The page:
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Engineering Design Opportunities At The United States Military Academy

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2000 Annual Conference


St. Louis, Missouri

Publication Date

June 18, 2000

Start Date

June 18, 2000

End Date

June 21, 2000



Page Count


Page Numbers

5.261.1 - 5.261.15

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Paper Authors

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John S. Klegka

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Robert Rabb

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NOTE: The first page of text has been automatically extracted and included below in lieu of an abstract

Session 2625

Engineering Design Opportunities at the United States Military Academy

Major Robert J. Rabb and Colonel John S. Klegka United States Military Academy


The United States Military Academy (USMA) at West Point has developed a program to promote academic activities beyond the basic requirements. With a three semester design sequence, this program can enhance student learning and experience with the design process and give students a head start on their capstone project. Although the academy’s mission is to prepare cadets for future military service and provide them with an undergraduate degree, we have expanded the academic experience with opportunities to conduct research and design work with scientists and engineers in some of the nation’s finest facilities. The Academic Individual Academic Development (AIAD) program is purely voluntary, but over half of the mechanical engineering majors give up free or leave time to participate in it every summer. The AIADs are usually three or four weeks in duration due to the busy cadet summer schedules, but this is ample time to allow the cadets to work on, and sometimes solve, an engineering problem. The Army Materiel Command (AMC) sponsors most of the AIADs, but there have been sponsors from private engineering organizations, NASA, national labs, and even the Air Force. This paper describes the AIAD program, and discusses how feedback from program sponsors can be used to measure student progress toward meeting ABET EC 2000 criteria.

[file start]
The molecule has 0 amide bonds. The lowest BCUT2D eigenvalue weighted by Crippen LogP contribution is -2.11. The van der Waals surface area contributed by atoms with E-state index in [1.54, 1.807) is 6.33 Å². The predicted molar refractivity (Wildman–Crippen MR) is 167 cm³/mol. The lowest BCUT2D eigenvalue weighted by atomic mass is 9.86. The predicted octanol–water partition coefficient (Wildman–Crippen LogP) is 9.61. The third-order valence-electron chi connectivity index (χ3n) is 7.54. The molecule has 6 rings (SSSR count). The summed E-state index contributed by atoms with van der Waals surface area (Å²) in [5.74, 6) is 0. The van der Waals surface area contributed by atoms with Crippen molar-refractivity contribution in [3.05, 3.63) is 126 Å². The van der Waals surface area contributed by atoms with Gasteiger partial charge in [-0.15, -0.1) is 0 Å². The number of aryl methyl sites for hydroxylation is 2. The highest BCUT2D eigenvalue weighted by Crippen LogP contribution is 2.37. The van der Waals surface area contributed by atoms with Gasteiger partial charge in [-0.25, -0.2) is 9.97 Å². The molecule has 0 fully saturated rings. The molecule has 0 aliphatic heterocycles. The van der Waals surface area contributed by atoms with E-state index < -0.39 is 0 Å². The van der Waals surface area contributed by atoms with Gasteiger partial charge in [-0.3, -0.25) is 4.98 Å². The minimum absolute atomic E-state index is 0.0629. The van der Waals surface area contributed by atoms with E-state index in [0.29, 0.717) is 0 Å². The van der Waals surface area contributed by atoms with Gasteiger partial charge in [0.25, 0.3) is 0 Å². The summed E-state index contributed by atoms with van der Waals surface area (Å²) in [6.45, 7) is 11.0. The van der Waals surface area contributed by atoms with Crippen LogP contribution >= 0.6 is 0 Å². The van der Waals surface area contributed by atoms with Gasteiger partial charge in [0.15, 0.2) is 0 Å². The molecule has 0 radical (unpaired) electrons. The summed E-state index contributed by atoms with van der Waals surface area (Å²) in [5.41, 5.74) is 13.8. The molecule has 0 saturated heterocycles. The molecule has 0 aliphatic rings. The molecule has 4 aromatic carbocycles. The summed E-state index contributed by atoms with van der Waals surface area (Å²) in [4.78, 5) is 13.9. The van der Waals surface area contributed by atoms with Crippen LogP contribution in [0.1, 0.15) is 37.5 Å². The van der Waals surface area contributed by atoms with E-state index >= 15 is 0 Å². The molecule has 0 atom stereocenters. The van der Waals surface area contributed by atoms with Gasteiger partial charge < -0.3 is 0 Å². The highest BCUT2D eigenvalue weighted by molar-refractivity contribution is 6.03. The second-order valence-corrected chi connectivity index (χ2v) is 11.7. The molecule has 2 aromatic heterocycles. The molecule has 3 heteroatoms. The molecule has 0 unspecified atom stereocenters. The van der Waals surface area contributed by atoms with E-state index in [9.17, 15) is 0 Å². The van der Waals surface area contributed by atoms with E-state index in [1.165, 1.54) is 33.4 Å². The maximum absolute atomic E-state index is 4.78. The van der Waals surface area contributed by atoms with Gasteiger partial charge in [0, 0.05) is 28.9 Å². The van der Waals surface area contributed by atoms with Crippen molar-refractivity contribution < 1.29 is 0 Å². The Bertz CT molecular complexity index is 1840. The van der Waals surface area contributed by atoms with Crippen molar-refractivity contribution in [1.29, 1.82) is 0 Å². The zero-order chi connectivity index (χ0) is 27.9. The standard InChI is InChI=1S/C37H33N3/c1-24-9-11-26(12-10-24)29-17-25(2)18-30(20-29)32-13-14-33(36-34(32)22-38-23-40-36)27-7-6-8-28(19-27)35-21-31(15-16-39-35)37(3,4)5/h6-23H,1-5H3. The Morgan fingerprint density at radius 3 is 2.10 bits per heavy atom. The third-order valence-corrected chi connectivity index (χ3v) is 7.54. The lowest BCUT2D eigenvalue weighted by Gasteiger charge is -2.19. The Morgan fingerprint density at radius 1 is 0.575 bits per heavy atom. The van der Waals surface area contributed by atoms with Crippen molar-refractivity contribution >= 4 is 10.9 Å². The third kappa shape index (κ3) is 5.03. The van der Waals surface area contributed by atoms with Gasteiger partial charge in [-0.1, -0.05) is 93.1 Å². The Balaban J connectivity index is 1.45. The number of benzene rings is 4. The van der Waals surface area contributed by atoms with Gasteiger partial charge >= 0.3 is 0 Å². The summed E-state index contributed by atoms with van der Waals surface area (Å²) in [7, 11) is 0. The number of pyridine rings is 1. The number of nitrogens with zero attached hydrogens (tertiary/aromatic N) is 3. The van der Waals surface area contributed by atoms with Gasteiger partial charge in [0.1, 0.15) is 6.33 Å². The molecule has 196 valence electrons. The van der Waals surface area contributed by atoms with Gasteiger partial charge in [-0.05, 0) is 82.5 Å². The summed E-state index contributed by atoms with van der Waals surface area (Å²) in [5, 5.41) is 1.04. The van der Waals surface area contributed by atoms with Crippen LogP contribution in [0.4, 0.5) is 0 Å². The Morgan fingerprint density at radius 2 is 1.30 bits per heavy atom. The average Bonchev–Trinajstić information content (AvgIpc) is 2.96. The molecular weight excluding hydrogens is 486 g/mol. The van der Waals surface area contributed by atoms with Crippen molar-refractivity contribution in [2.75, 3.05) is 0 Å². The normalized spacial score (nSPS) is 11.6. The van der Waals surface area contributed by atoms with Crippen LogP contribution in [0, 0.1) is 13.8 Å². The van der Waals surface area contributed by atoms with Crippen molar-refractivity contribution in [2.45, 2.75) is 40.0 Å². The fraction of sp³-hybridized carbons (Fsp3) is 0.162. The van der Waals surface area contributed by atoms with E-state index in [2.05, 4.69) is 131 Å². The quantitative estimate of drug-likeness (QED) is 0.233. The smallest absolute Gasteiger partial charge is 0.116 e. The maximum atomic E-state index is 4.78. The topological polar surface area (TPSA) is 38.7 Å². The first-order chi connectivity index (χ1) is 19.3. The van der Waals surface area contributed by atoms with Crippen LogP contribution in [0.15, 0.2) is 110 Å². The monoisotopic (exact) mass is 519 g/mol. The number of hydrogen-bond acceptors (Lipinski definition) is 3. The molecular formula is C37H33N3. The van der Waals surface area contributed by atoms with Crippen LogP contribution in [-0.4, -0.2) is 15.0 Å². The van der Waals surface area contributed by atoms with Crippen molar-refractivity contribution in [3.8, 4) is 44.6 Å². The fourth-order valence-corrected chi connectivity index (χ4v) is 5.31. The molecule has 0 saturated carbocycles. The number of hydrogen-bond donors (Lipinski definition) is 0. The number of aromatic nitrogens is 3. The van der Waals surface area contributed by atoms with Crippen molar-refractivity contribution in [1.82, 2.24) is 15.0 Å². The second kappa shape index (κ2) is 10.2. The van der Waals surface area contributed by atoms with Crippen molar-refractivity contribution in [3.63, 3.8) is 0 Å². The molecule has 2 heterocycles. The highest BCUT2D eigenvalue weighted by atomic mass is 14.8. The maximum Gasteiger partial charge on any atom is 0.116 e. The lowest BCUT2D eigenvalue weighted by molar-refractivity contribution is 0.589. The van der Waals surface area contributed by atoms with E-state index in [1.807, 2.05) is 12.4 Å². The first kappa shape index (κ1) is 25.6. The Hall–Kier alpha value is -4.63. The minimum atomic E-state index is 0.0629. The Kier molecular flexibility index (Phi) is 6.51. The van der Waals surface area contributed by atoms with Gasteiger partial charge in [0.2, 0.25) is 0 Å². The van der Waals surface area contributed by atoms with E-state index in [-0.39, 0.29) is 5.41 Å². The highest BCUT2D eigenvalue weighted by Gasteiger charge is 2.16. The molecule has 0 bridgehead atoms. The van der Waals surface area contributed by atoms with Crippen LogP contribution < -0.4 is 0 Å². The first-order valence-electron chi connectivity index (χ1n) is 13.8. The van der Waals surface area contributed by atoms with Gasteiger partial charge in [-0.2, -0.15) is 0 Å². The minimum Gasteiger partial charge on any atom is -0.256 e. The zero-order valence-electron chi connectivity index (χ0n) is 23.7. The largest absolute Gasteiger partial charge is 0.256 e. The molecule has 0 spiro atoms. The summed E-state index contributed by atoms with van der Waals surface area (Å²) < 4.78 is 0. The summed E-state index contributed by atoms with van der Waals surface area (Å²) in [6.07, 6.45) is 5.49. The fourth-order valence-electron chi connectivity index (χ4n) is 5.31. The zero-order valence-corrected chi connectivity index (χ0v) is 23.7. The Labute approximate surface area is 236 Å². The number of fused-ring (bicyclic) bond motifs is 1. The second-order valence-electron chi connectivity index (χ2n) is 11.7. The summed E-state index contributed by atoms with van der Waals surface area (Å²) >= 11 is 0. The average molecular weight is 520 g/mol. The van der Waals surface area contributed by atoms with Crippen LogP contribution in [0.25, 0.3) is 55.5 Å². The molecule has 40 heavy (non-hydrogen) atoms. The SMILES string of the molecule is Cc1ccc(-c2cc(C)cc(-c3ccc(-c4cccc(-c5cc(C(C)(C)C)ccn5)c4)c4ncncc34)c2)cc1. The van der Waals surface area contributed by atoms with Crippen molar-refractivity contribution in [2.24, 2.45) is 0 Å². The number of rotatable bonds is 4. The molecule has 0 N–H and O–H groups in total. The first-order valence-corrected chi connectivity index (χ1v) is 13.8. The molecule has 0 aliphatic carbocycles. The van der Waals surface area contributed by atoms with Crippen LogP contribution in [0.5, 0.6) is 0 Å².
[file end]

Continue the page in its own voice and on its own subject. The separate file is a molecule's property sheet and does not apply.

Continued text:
I. Introduction

“I learned a lot from my AIAD experience. The first and most important thing I learned was that engineering takes time and practice. You just cannot be a good engineer without getting your hands dirty.”1

Educating cadets at the United States Military Academy is rewarding and challenging. With many mandatory activities and required classes in the humanities and engineering, finding more time for academics is not an easy task. Moreover, the academy is an undergraduate teaching institution, so some cadets may lack the exposure to graduate students and faculty advisors solving real world, detailed design problems. We currently offer the mechanical engineering majors a three course design sequence over a three semester time frame. The courses are Introduction to Design, which includes machine design, Mechanical Design, which exercises the

Klegka, J. S., & Rabb, R. (2000, June), Engineering Design Opportunities At The United States Military Academy Paper presented at 2000 Annual Conference, St. Louis, Missouri.

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